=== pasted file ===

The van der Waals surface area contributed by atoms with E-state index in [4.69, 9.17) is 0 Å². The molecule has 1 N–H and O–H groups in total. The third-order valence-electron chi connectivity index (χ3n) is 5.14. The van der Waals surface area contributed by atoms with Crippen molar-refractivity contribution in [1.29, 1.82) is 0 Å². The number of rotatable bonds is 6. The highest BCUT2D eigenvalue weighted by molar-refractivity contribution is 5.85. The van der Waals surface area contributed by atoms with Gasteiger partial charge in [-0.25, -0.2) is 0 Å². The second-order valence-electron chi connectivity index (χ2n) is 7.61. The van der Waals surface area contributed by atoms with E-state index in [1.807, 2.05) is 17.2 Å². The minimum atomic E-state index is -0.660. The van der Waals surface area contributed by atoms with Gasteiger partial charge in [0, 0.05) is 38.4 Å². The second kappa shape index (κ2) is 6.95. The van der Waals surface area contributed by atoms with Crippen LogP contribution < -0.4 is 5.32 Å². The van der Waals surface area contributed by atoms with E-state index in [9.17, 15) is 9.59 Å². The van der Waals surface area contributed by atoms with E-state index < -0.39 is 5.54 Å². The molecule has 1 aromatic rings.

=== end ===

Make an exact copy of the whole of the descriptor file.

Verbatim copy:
The van der Waals surface area contributed by atoms with E-state index in [4.69, 9.17) is 0 Å². The molecule has 1 N–H and O–H groups in total. The third-order valence-electron chi connectivity index (χ3n) is 5.14. The van der Waals surface area contributed by atoms with Crippen molar-refractivity contribution in [1.29, 1.82) is 0 Å². The number of rotatable bonds is 6. The highest BCUT2D eigenvalue weighted by molar-refractivity contribution is 5.85. The van der Waals surface area contributed by atoms with Gasteiger partial charge in [-0.25, -0.2) is 0 Å². The second-order valence-electron chi connectivity index (χ2n) is 7.61. The van der Waals surface area contributed by atoms with E-state index in [1.807, 2.05) is 17.2 Å². The minimum atomic E-state index is -0.660. The van der Waals surface area contributed by atoms with Gasteiger partial charge in [0, 0.05) is 38.4 Å². The second kappa shape index (κ2) is 6.95. The van der Waals surface area contributed by atoms with Crippen LogP contribution < -0.4 is 5.32 Å². The van der Waals surface area contributed by atoms with E-state index in [9.17, 15) is 9.59 Å². The van der Waals surface area contributed by atoms with E-state index < -0.39 is 5.54 Å². The molecule has 1 aromatic rings.